Belarus calls for a referendum that could strengthen Lukashenko

KYIV, Ukraine (AP) — The authoritarian Belarusian president has called a referendum next month on constitutional amendments, which could allow him…

KYIV, Ukraine (AP) — The authoritarian Belarusian president has called a referendum next month on constitutional amendments, which could allow him to further tighten his grip on power after months of mass protests and stay in office until April. in 2035.

President Alexander Lukashenko, in power since 1994, ordered Thursday that the referendum be held on February 27.

The amendments bring back presidential term limits that were abolished during Lukashenko’s tenure, only allowing a president to serve two five-year terms. However, the restriction will only take effect once a “newly elected president” takes office, giving Lukashenko the chance to run for two more terms after his current term expires in 2025.

The amendments also give substantial new powers to the All-Belarusian People’s Assembly, a body that nominally represents a wide cross-section of Belarusian society but which, in the past, was mostly made up of government officials and supporters. Revisions to the draft constitution indicate that a law on how to choose delegates to the assembly would be drafted later.

It would operate in parallel with the parliament. The president automatically becomes a member of the assembly and can be elected by the other delegates as president.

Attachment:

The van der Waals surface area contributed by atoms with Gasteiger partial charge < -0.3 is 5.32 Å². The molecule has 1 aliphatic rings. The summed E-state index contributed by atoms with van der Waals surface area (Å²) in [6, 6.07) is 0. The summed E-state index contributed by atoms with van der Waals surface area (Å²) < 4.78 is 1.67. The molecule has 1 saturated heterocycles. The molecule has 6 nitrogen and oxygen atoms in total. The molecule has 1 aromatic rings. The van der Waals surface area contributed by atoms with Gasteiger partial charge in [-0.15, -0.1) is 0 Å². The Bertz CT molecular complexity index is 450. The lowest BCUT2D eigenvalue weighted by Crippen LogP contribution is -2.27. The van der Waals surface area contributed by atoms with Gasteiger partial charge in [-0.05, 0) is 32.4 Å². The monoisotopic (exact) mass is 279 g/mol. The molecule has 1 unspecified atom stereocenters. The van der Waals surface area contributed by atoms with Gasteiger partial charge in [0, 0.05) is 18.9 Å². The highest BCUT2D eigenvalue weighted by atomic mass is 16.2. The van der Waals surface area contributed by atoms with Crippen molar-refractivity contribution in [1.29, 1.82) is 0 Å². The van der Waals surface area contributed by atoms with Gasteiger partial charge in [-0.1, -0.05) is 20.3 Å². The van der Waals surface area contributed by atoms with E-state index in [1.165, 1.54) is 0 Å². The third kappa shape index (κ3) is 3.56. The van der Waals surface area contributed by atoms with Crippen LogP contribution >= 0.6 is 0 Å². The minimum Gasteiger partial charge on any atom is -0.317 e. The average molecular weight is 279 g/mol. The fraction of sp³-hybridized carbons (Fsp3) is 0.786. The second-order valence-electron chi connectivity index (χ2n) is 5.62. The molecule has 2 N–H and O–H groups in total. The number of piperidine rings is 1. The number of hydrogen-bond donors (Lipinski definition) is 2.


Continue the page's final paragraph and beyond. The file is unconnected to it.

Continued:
Belarus has been rocked by months of unprecedented mass protests after Lukashenko won a sixth consecutive term in the August 2020 presidential election, which the opposition and the West have denounced as a sham. He responded to the protests with a brutal crackdown that saw more than 35,000 people arrested, thousands beaten by police and many forced to seek refuge abroad.

Proposed constitutional changes were being drafted during the turmoil.

The assembly will be empowered to set policy guidelines, draft laws, suggest constitutional changes, elect members of the country’s Central Election Commission and judges to the highest courts in the land.

He can also give the green light to the deployment of Belarusian troops abroad if the president proposes it, and oust the president if the leader is found to have violated the constitution or if he has committed high treason or a another major crime.

The amendments also remove clauses on Belarus’ “neutrality” and “non-nuclear status”. Lukashenko has offered to harbor Russia’s nuclear weapons if NATO moves US atomic bombs from Germany to Eastern Europe, the latest in a series of moves aimed at cementing ties with Moscow.

Sviatlana Tsikhanouskaya, who ran against Lukashenko in 2020 and then fled into exile, told The Associated Press that opposition supporters will mark all options on ballots to render them invalid. Approval of amendments requires 50% support and 50% voter turnout.

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